Clinical outcomes in patients with locally advanced nasopharyngeal cancer treated with neoadjuvant docetaxel and cisplatin followed by radiation treatment and concomitant cisplatin


Ekenel M. , Keskin S., Başaran M. , Bavbek S., Özdemir C., Meral R. , ...More

American Society of Clinical Oncology (ASCO®) 2010 Annual Meeting, Illinois, United States Of America, 4 - 08 June 2010, vol.28, pp.16017

  • Publication Type: Conference Paper / Summary Text
  • Volume: 28
  • City: Illinois
  • Country: United States Of America
  • Page Numbers: pp.16017

Abstract

Clinical outcomes in patients with locally advanced nasopharyngeal cancer treated with neoadjuvant docetaxel and cisplatin followed by radiation treatment and concomitant cisplatin.


e16017

Background: Radiation treatment with concomitant chemotherapy has improved the therapeutic outcome of patients with locally advanced nasopharyngeal carcinoma. However, the importance of neoadjuvant chemotherapy before the definitive therapy is still undefined. We report the results of our experience with neoadjuvant chemotherapy.

Methods: Between 2004 and 2008, charts of 59 patients with advanced loco regional nasopharyngeal carcinoma treated in our institute were reviewed. They received induction chemotherapy consisting of cisplatin (75mg/m2) on day 1 and docetaxel (75mg/m2) on day 1 every 3 weeks and followed by definitive radiotherapy and concomitant cisplatin (100mg/m2) every 3 weeks or (40mg/m2) weekly during the radiotherapy.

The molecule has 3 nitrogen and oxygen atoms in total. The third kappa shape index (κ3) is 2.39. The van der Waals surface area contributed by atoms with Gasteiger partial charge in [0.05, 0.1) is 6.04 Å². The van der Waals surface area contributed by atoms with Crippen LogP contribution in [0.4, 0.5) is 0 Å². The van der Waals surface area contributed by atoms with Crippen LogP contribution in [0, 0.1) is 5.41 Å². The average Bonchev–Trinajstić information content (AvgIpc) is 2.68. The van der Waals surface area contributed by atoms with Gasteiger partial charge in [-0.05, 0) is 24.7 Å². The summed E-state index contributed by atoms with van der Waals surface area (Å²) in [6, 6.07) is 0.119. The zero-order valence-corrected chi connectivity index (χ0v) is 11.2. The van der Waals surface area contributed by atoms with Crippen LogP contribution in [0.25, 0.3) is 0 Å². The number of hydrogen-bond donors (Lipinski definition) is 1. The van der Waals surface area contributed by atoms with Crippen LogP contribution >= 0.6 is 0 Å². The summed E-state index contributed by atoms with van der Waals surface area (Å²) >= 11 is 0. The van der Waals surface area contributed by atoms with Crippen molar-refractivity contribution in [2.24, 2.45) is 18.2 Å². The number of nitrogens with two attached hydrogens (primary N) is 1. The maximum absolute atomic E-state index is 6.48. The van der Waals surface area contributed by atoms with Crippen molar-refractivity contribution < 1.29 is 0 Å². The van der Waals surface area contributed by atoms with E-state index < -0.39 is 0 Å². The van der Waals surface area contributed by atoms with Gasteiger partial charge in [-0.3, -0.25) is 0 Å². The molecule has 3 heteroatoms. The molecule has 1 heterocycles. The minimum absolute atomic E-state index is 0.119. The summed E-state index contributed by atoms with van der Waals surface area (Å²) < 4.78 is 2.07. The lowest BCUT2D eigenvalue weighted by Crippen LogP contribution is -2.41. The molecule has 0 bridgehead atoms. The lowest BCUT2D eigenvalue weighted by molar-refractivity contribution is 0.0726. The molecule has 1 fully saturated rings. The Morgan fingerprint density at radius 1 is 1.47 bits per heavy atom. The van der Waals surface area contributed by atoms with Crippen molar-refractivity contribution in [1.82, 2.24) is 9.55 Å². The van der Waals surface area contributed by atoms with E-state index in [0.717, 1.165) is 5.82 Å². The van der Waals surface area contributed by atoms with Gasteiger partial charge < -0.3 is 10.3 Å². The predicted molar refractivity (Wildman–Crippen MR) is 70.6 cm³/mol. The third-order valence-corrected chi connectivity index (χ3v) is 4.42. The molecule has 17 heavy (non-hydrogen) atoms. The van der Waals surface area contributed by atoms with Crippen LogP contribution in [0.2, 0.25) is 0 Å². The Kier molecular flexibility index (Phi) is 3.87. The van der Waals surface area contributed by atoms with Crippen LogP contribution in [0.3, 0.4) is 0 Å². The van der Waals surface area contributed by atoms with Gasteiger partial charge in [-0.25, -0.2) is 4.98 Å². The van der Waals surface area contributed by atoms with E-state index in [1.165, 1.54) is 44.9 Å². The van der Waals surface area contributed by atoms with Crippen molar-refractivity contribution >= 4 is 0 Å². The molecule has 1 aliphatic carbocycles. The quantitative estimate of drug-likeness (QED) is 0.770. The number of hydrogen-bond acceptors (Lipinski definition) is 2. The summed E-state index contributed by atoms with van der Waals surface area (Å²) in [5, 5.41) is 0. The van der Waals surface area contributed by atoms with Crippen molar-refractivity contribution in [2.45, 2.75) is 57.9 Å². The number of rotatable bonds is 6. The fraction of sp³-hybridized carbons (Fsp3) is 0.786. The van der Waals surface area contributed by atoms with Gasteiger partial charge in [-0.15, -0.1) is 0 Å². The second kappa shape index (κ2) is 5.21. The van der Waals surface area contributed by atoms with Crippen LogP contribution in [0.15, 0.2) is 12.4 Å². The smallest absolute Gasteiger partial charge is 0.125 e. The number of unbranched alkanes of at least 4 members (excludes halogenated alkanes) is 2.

Results: The median age was 49 years 18-68y) and median follow up was 29 months (6-56mo). According to the American Joint Committee on Cancer's 2002 stage classification, all patients were stage II (15%), stage III (63%) and stage IV (22%). Fifty eight patients received 3 cycles of chemotherapy. One patient could not take the full dose chemotherapy due to gastrointestinal toxicity. Except for this patient, there was no grade 3 or 4 toxicity after induction chemotherapy. Concomitant cisplatin with radiation therapy was given to forty nine patients (83%). Of those, thirty two patients received more than 1 cycle of concomitant cisplatin. Grade 3 and/or 4 toxicities after cheomoradiation therapy were mucositis (46%), weight loss (10%), skin toxicity (14%), esophagitis (5%), emesis (5%), neutopenia (5%), thrombocytopenia (3%) and anemia (2%). Fifty one patients (87%) and fifty six (95%) patients achieved an objective response (Complete and partial response) after induction chemotherapy and chemoradiotherapy, respectively. One patient had local relapse alone, 2 patients had both local and distant metastases and 4 patients had distant metastases. Three years overall survival (OS) and disease free survival (DFS) rates were 93% and 83%, respectively.

Conclusions: Induction chemotherapy with docetaxel and cisplatin is a feasible and tolerable treatment.